Software vendors, white papers, and news articles exist in excess, all hailing the benefits of a single, centralized data repository to support business operations.  These include advocating the benefits of solutions in the form of master data management (MDM), enterprise resource planning, (ERP), business intelligence (BI), and/or Big Data solutions. Often times, one of the first areas in which to focus are the benefits from establishing and maintaining a centralized customer data repository. To illustrate the point, a recent news article identified “dissolving internal silos to have one view of the customer” as a key big data opportunity of 2015.

It’s easy to understand why the customer domain receives so much focus.  By establishing a single view, it allows for holistic understanding of a customer’s activities, and allows for more sophisticated up/cross sell opportunities. In order to achieve this capability, multiple systems are transformed/consolidated into a single repository. Then, data users are educated to utilize this new source of record for all business purposes. Common definitions are applied throughout the organization so that data is shared and used in a consistent manner, as well as the added benefit of increased data quality,

Let’s take a hypothetical look at how a bank’s marketing department realizes these benefits. Having a centralized customer view can be extremely helpful with the upfront data mining and selection process of customers for an upcoming marketing promotion. In this example, the customer repository is used to identify all customers that have both a checking account and home loan but do not currently have a bank-issued credit card. This customer population is then targeted for an upcoming cross-sell credit card promotion. By having all the customer attributes, products, and activities all in one location, the process is streamlined and efficient.

But what about applying these same concepts to internal data needs?

Often times, this is where the business processes, and corresponding data, becomes disjointed. Marketing will take the identified population and create the targeted promotional offer – again, for illustrative purposes, let’s assume it’s a mail promotion. The offer will be reviewed and executed. Then responses will be measured over a period of time based on the number of customers that sign up for a particular offer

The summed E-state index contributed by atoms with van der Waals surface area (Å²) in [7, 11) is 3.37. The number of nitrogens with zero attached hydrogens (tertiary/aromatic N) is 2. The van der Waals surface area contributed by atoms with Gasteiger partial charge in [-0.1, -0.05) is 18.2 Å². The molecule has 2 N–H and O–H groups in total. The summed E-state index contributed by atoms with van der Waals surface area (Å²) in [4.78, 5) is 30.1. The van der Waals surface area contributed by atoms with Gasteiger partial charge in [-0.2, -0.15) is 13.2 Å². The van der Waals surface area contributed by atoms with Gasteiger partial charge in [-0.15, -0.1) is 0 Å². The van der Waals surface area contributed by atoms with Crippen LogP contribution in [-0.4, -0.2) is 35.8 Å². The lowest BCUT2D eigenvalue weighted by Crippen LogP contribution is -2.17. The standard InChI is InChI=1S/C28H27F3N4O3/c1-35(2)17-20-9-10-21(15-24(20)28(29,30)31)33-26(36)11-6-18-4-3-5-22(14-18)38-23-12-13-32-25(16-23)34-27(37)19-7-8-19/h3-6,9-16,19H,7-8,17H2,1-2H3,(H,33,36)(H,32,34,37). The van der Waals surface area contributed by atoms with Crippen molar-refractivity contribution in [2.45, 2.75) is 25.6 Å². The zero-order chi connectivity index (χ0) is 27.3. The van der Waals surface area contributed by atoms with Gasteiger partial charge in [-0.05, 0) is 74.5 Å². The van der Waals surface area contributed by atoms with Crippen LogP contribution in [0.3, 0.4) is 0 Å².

This seems simple enough, right?

Actually this is where things can get really messy, as a variety of questions will be asked as to the success of an executed promotion. These questions will evolve over the life of the promotion, and typically become more complex and require the analysis of data from multiple departments and systems the farther out from the promotion’s launch date a question is asked.

To continue on our example, one of the first questions asked is the promotion’s take rate. This measures the number of customer that signed up for the promotion, and looks to simply understand who, in the credit card system, has been flagged for this offer. Next, the question of customer retention will be examined (i.e., How long did a customer remain on this promotion)?  This requires an historical look of activity, and will take into account all customer that accepted the offer, those customers that have switched to a different offer, or no longer have the credit card.

Financial questions will also be asked (i.e., “How profitable was this campaign?”). To do this, the credit card revenue and write offs will need to be understood as it relates to the promotion. Additionally, the cost the bank incurred to launch the promotion will need to be known (this may not be stored in a system). Operational impacts will also be examined, such as how much customer service support was required to handle these customers, was it significantly different than that of other customers, and involves examining the call center activity (yet another system) as well as understanding the statistical significance of the support needs.

The end result is often a fragmented internal data infrastructure that must be manually consolidated and reconciled to answer important business questions. Questions that will be accelerated as a significant investment was made up front to create a single customer view to support business activities. Questions must now be asked as to why have the same investments not been made for these critical internal processes that support these business activities, as well as what is the impact to the business by not making these investments.

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